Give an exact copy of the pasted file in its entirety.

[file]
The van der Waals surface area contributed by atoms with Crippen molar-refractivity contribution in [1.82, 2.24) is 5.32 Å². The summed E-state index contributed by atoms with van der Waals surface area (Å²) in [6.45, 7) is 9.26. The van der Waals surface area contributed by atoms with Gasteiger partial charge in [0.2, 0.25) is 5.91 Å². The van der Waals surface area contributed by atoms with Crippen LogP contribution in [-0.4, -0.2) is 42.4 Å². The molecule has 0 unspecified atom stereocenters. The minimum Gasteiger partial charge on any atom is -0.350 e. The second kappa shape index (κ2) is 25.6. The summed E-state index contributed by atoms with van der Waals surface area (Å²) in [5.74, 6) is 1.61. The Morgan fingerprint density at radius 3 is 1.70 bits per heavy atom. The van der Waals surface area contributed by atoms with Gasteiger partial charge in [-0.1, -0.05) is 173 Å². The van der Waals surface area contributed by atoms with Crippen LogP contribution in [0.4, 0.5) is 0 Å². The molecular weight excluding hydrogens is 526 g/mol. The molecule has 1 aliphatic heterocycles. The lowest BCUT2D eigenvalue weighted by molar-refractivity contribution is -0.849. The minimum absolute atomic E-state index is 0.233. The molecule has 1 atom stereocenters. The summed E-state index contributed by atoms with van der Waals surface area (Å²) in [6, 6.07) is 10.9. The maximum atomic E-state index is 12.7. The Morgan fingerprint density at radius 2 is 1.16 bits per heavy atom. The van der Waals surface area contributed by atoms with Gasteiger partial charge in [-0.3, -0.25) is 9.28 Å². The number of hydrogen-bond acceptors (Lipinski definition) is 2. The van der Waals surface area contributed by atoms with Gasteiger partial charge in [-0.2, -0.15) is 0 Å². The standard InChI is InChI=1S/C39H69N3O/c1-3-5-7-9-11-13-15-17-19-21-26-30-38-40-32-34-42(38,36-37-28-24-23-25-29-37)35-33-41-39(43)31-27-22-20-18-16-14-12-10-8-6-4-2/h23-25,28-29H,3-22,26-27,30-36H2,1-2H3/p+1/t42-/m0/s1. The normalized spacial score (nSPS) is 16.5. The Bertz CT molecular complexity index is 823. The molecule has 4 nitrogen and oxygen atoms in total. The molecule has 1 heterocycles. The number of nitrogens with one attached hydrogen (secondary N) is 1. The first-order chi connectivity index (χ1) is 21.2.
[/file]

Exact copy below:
The van der Waals surface area contributed by atoms with Crippen molar-refractivity contribution in [1.82, 2.24) is 5.32 Å². The summed E-state index contributed by atoms with van der Waals surface area (Å²) in [6.45, 7) is 9.26. The van der Waals surface area contributed by atoms with Gasteiger partial charge in [0.2, 0.25) is 5.91 Å². The van der Waals surface area contributed by atoms with Crippen LogP contribution in [-0.4, -0.2) is 42.4 Å². The molecule has 0 unspecified atom stereocenters. The minimum Gasteiger partial charge on any atom is -0.350 e. The second kappa shape index (κ2) is 25.6. The summed E-state index contributed by atoms with van der Waals surface area (Å²) in [5.74, 6) is 1.61. The Morgan fingerprint density at radius 3 is 1.70 bits per heavy atom. The van der Waals surface area contributed by atoms with Gasteiger partial charge in [-0.1, -0.05) is 173 Å². The van der Waals surface area contributed by atoms with Crippen LogP contribution in [0.4, 0.5) is 0 Å². The molecular weight excluding hydrogens is 526 g/mol. The molecule has 1 aliphatic heterocycles. The lowest BCUT2D eigenvalue weighted by molar-refractivity contribution is -0.849. The minimum absolute atomic E-state index is 0.233. The molecule has 1 atom stereocenters. The summed E-state index contributed by atoms with van der Waals surface area (Å²) in [6, 6.07) is 10.9. The maximum atomic E-state index is 12.7. The Morgan fingerprint density at radius 2 is 1.16 bits per heavy atom. The van der Waals surface area contributed by atoms with Gasteiger partial charge in [-0.3, -0.25) is 9.28 Å². The number of hydrogen-bond acceptors (Lipinski definition) is 2. The van der Waals surface area contributed by atoms with Gasteiger partial charge in [-0.2, -0.15) is 0 Å². The standard InChI is InChI=1S/C39H69N3O/c1-3-5-7-9-11-13-15-17-19-21-26-30-38-40-32-34-42(38,36-37-28-24-23-25-29-37)35-33-41-39(43)31-27-22-20-18-16-14-12-10-8-6-4-2/h23-25,28-29H,3-22,26-27,30-36H2,1-2H3/p+1/t42-/m0/s1. The normalized spacial score (nSPS) is 16.5. The Bertz CT molecular complexity index is 823. The molecule has 4 nitrogen and oxygen atoms in total. The molecule has 1 heterocycles. The number of nitrogens with one attached hydrogen (secondary N) is 1. The first-order chi connectivity index (χ1) is 21.2.